Kiʔláwnaʔ Andrew McGinnis visited us today and shared his extensive knowledge about plants. In full immersion
t̓i kmax nqilxʷcn!
He was happy to be with us and we are very lucky to have him assist with our learning.
The class has nearly accomplished eight full months in the Language House, and we have started having Elder visits. Our first two visits were with K̓ninmtn t̓a nq̓ʷic̓tn Grouse Barnes. We made x̌ʷəx̌ʷƛ̓miłp Indian tea and talked about family. It is amazing to see how far we have come and to know that we are able understanding our fluent speakers more and more. It is an exciting time for us!
We had a magical day on Thursday we took our afternoon language immersion and review lessons onto the land, learned some plants, wikntm pqlqin naʔł yilíkʷłkn and visited one of our q̓y̓íksxn pictograph sites. qʷamqʷəmt iʔ sx̌əlx̌ʕaltət. xərxart iʔ nqəql̓xʷáqaʔs naxmł qlnunm uł x̌əstmintm iʔ swíklaʔxʷtət. We are going strong after Spring break, this week the class completed Lessons 8 & 9 in Nsəlxcin 2 as well as several C1 and N1 review lessons. The Language House and Sʔímlaʔxʷ received appreciative words from our Elder Sʕamtic̓aʔ, to ʕAn̓n last week ... "x̌ast iʔ sck̓ʷul̓s Sʔím̓laʔxʷ... c̓x̌ił t mnim̓łtət, k̓ʷul̓m uł qłnus."
We are very happy to see that the Penticton Newspaper has picked up our story.
the Syilx Language House celebrates milestone of completing our second book,
Captíkʷł 1 , and we will be moving onto our third book, Nsyilxcn 2!
This is our last week of classes before the Winter Holidays. We were honored to have 2 Fluent Speakers come to visit, they had really good and encouraging things to say to all of us learners. One of the Fluent Speakers also taught us some very fun winter words for us to try: sqʷʕaqʷʕaʔilpm (sled), kłsʕapíkam (hockey), sqʷʕaqʷaxnam (skiing or snowboarding), sy̓iriwaxnm (snowshoe).
Reflecting over the past while, its really amazing to think how much we have really accomplished since September. Time is passing by so quickly, and we have been learning so much. The last update is we are happy to announce we have 3 more students that have come to join us for Captikł 1. We also are expecting one or two more students to join us in the new year.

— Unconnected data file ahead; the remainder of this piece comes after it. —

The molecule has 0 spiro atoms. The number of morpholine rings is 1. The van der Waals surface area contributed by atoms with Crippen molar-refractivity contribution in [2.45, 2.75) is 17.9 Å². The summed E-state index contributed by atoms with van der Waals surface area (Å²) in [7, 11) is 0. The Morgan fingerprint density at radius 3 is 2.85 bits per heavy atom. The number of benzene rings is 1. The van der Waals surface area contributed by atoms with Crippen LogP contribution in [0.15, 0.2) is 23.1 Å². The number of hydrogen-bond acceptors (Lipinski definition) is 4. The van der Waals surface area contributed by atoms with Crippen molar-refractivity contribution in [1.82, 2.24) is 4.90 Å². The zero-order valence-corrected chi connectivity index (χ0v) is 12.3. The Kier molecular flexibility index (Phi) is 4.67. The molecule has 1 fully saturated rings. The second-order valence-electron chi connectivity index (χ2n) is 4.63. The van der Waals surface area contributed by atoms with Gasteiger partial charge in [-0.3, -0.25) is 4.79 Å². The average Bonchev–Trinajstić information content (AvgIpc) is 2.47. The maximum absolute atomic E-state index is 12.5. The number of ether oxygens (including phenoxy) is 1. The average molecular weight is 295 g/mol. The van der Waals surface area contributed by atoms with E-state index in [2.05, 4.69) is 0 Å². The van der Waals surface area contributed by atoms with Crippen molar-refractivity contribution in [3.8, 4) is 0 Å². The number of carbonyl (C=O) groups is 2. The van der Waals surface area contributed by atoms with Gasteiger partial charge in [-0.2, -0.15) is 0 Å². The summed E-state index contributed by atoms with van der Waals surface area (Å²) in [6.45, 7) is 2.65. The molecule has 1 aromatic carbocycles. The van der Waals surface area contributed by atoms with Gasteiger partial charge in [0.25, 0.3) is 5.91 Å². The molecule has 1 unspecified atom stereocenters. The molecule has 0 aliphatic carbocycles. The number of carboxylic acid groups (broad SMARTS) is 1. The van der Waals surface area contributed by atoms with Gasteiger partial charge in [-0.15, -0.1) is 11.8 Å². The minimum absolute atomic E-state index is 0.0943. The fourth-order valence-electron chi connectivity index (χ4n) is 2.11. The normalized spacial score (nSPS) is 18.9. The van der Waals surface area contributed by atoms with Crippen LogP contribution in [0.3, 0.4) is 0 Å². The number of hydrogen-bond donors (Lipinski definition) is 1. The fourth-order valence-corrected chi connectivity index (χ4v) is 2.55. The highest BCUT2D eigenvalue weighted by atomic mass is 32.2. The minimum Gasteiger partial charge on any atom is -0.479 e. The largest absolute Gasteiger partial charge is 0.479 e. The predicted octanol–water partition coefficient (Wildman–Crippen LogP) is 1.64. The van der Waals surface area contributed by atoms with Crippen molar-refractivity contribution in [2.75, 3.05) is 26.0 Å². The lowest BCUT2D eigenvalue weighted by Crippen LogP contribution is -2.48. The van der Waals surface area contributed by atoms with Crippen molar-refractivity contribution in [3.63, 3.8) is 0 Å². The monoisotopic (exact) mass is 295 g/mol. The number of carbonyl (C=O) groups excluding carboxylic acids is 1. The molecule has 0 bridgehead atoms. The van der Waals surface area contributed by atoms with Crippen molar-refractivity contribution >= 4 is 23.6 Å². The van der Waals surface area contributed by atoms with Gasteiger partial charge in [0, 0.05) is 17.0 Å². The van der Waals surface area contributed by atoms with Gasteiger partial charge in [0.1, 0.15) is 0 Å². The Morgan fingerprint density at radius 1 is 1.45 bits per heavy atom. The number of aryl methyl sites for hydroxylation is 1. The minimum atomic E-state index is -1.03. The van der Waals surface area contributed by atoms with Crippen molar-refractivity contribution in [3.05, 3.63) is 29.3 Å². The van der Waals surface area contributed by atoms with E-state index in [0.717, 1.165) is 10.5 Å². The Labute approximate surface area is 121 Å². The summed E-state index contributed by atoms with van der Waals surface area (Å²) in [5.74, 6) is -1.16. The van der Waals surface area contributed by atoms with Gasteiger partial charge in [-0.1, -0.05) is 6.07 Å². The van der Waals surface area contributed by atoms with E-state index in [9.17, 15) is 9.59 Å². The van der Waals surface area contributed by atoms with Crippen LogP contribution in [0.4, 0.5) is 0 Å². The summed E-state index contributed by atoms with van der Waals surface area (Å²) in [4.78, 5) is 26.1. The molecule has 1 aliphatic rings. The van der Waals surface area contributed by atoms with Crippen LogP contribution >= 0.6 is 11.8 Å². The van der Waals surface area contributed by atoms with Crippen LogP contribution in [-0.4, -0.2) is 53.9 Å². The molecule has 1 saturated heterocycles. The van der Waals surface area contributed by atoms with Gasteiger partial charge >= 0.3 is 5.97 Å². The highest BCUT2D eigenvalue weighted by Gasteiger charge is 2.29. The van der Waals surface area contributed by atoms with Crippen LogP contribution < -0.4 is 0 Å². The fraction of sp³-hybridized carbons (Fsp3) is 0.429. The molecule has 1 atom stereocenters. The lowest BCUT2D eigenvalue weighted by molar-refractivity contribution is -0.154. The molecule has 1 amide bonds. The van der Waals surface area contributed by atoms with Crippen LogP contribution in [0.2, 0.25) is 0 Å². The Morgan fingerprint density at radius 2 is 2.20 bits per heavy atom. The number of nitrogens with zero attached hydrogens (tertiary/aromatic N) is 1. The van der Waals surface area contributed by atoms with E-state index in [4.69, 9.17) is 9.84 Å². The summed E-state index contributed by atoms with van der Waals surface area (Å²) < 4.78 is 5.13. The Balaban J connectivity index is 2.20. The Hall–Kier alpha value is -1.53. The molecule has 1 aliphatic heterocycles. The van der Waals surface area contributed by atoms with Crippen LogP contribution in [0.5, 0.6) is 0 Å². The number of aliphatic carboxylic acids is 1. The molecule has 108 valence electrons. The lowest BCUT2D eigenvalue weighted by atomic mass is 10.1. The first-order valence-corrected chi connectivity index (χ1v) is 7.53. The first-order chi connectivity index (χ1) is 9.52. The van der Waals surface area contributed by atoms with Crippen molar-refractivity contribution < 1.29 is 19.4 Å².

With that we would like to wish everyone a very happy holidays & Way̓ X̌ast Sputa!
I am happy. The class is learning the sixth story of Captikwl 1 and Xastitkw is teaching the first teaching set. I watched her introduce the sentences and was struck by how much she has improved over the past 3 months. She was making gestures with her hands while she was saying the sentences. “x̌ʷʕaylxʷ kʷis iʔ tinx uł kʕacúpsəs sn̓k̓lip.” Fox grabbed the sinew and tied it to Coyote’s tail. With an eloquent gesture of grabbing something, and tying it around something. We all practice making gestures and I model the technique when I am teaching but is not easy to do for beginner teachers. I am immensely proud.
Today I have a sense of lightness, a sense that we are getting caught up with ourselves. We started with incredibly high expectations and I worried briefly we would not be able to accomplish everything, but little by little we are adding on new elements to our schedule and accomplishing our goals.
St̓aʔqʷálqs and I did a first recording session with a new Elder last week, and she is off right now doing another recording session with him. She also recorded Andrew McGinnis and her Father on Monday, in conversation and has plans to record her father and uncle speaking together. I recorded Andrew McGinnis last week and got some great new stories. Sənpokcin just came in and asked if she could help get the marking caught up. I am so grateful to have all the help. I brought in an electric guitar and a handdrum a while ago, and now and then during breaks someone picks one of them up and makes some noise. Last week X̌atma Sqilxʷ was teaching Qʷʕayqʷʕayax̌n how to do flint knapping during lunch hour. My heart sings.
The First Nations Language Centre at SFU is coordinating the activities of grassroots community partners across BC and academic linguists from SFU, UBC, UNBC, and many other universities in a new project to document, analyse, and revitalize Aboriginal languages. SFU's program is one core support pillar in making the Syilx Language House a reality. We are proud to see our project written up on their website and to be supported by them. You can read the write up by clicking this link.
This is our first full week doing Captikwł 1 and its really working out great. The curriculum style helps us to break the story down into reasonable pieces. We start out with the vocabulary from each set, this helps the class to learn the harder words first. Then we begin learning the story, in 3 sets. It has been really fun and interactive for us teachers and the cohort. What is also helpful is our use of TPR (total physical response), especially when we are working through some of the harder sentences. Through much repetition, the students are able to recite the whole story as well as act it out.